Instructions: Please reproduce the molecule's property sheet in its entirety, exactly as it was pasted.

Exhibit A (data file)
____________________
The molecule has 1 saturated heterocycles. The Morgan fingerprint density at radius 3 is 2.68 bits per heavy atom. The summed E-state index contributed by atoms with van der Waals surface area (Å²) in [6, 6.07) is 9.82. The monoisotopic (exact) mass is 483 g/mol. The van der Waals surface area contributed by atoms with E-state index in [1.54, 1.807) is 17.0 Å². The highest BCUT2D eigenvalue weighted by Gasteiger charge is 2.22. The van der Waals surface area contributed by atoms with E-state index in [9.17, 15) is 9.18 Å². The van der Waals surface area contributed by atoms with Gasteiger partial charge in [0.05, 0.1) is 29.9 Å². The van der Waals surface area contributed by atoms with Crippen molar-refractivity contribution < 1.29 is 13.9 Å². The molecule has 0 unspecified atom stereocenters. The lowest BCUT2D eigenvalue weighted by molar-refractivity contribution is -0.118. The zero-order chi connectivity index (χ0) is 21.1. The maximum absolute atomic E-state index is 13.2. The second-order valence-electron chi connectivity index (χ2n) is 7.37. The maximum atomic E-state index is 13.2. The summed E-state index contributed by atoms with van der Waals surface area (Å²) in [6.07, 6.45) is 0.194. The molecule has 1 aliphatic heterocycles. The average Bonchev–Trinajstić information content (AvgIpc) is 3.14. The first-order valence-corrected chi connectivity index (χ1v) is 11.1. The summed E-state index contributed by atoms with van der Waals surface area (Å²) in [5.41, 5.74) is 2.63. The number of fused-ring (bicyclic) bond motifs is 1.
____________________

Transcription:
The molecule has 1 saturated heterocycles. The Morgan fingerprint density at radius 3 is 2.68 bits per heavy atom. The summed E-state index contributed by atoms with van der Waals surface area (Å²) in [6, 6.07) is 9.82. The monoisotopic (exact) mass is 483 g/mol. The van der Waals surface area contributed by atoms with E-state index in [1.54, 1.807) is 17.0 Å². The highest BCUT2D eigenvalue weighted by Gasteiger charge is 2.22. The van der Waals surface area contributed by atoms with E-state index in [9.17, 15) is 9.18 Å². The van der Waals surface area contributed by atoms with Gasteiger partial charge in [0.05, 0.1) is 29.9 Å². The van der Waals surface area contributed by atoms with Crippen molar-refractivity contribution < 1.29 is 13.9 Å². The molecule has 0 unspecified atom stereocenters. The lowest BCUT2D eigenvalue weighted by molar-refractivity contribution is -0.118. The zero-order chi connectivity index (χ0) is 21.1. The maximum absolute atomic E-state index is 13.2. The second-order valence-electron chi connectivity index (χ2n) is 7.37. The maximum atomic E-state index is 13.2. The summed E-state index contributed by atoms with van der Waals surface area (Å²) in [6.07, 6.45) is 0.194. The molecule has 1 aliphatic heterocycles. The average Bonchev–Trinajstić information content (AvgIpc) is 3.14. The first-order valence-corrected chi connectivity index (χ1v) is 11.1. The summed E-state index contributed by atoms with van der Waals surface area (Å²) in [5.41, 5.74) is 2.63. The number of fused-ring (bicyclic) bond motifs is 1.